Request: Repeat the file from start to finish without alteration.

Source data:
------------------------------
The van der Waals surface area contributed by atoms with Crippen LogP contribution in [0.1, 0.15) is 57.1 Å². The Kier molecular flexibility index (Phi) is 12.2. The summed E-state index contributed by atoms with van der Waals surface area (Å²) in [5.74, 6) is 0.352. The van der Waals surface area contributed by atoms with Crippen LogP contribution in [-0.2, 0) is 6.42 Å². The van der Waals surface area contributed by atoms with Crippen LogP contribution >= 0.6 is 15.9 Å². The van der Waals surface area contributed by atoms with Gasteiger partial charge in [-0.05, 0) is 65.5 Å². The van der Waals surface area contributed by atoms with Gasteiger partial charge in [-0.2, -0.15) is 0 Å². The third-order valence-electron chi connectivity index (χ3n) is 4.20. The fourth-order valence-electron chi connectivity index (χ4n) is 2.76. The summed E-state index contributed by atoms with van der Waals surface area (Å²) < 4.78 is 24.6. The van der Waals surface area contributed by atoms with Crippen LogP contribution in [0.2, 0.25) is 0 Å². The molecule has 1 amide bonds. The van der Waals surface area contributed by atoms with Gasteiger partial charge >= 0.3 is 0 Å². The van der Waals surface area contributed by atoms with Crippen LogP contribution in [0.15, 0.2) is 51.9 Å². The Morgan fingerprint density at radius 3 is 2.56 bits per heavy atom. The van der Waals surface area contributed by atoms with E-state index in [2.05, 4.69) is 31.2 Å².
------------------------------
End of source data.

The van der Waals surface area contributed by atoms with Crippen LogP contribution in [0.1, 0.15) is 57.1 Å². The Kier molecular flexibility index (Phi) is 12.2. The summed E-state index contributed by atoms with van der Waals surface area (Å²) in [5.74, 6) is 0.352. The van der Waals surface area contributed by atoms with Crippen LogP contribution in [-0.2, 0) is 6.42 Å². The van der Waals surface area contributed by atoms with Crippen LogP contribution >= 0.6 is 15.9 Å². The van der Waals surface area contributed by atoms with Gasteiger partial charge in [-0.05, 0) is 65.5 Å². The van der Waals surface area contributed by atoms with Gasteiger partial charge in [-0.2, -0.15) is 0 Å². The third-order valence-electron chi connectivity index (χ3n) is 4.20. The fourth-order valence-electron chi connectivity index (χ4n) is 2.76. The summed E-state index contributed by atoms with van der Waals surface area (Å²) < 4.78 is 24.6. The van der Waals surface area contributed by atoms with Crippen LogP contribution in [0.2, 0.25) is 0 Å². The molecule has 1 amide bonds. The van der Waals surface area contributed by atoms with Gasteiger partial charge >= 0.3 is 0 Å². The van der Waals surface area contributed by atoms with Crippen LogP contribution in [0.15, 0.2) is 51.9 Å². The Morgan fingerprint density at radius 3 is 2.56 bits per heavy atom. The van der Waals surface area contributed by atoms with E-state index in [2.05, 4.69) is 31.2 Å².